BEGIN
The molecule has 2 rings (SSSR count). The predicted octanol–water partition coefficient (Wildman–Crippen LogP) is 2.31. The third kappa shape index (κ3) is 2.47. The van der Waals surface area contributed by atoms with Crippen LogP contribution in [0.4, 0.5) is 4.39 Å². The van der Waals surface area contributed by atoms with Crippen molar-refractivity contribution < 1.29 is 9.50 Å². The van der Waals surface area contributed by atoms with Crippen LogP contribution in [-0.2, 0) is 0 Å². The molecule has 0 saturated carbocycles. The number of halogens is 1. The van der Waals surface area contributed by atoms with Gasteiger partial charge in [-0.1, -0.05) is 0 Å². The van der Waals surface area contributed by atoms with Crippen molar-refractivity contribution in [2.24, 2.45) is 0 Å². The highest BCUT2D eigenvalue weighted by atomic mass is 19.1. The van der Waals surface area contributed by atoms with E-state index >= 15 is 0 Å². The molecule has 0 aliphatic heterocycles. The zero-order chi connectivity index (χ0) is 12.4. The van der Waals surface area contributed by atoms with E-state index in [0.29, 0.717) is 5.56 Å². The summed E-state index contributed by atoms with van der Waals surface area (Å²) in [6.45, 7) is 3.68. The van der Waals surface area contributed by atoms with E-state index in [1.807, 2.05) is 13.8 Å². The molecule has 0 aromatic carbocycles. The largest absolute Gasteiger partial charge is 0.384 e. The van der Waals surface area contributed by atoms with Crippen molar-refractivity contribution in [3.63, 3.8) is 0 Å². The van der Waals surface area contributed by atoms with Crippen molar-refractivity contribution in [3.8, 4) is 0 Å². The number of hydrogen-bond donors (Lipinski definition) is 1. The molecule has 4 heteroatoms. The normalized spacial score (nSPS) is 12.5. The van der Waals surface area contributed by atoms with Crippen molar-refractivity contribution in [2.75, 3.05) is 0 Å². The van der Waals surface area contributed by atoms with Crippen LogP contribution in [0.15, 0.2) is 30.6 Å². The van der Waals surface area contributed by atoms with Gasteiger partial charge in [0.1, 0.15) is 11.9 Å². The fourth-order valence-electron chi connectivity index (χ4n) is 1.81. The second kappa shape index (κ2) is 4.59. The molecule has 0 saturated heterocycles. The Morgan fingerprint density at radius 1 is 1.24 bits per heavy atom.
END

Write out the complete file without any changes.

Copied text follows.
The molecule has 2 rings (SSSR count). The predicted octanol–water partition coefficient (Wildman–Crippen LogP) is 2.31. The third kappa shape index (κ3) is 2.47. The van der Waals surface area contributed by atoms with Crippen LogP contribution in [0.4, 0.5) is 4.39 Å². The van der Waals surface area contributed by atoms with Crippen molar-refractivity contribution < 1.29 is 9.50 Å². The van der Waals surface area contributed by atoms with Crippen LogP contribution in [-0.2, 0) is 0 Å². The molecule has 0 saturated carbocycles. The number of halogens is 1. The van der Waals surface area contributed by atoms with Gasteiger partial charge in [-0.1, -0.05) is 0 Å². The van der Waals surface area contributed by atoms with Crippen molar-refractivity contribution in [2.24, 2.45) is 0 Å². The highest BCUT2D eigenvalue weighted by atomic mass is 19.1. The van der Waals surface area contributed by atoms with E-state index >= 15 is 0 Å². The molecule has 0 aliphatic heterocycles. The zero-order chi connectivity index (χ0) is 12.4. The van der Waals surface area contributed by atoms with E-state index in [0.29, 0.717) is 5.56 Å². The summed E-state index contributed by atoms with van der Waals surface area (Å²) in [6.45, 7) is 3.68. The van der Waals surface area contributed by atoms with E-state index in [1.807, 2.05) is 13.8 Å². The molecule has 0 aromatic carbocycles. The largest absolute Gasteiger partial charge is 0.384 e. The van der Waals surface area contributed by atoms with Crippen molar-refractivity contribution in [3.63, 3.8) is 0 Å². The van der Waals surface area contributed by atoms with Crippen molar-refractivity contribution in [3.8, 4) is 0 Å². The number of hydrogen-bond donors (Lipinski definition) is 1. The molecule has 4 heteroatoms. The normalized spacial score (nSPS) is 12.5. The van der Waals surface area contributed by atoms with Crippen molar-refractivity contribution in [2.75, 3.05) is 0 Å². The van der Waals surface area contributed by atoms with Crippen LogP contribution in [0.15, 0.2) is 30.6 Å². The van der Waals surface area contributed by atoms with Gasteiger partial charge in [0.1, 0.15) is 11.9 Å². The fourth-order valence-electron chi connectivity index (χ4n) is 1.81. The second kappa shape index (κ2) is 4.59. The molecule has 0 saturated heterocycles. The Morgan fingerprint density at radius 1 is 1.24 bits per heavy atom.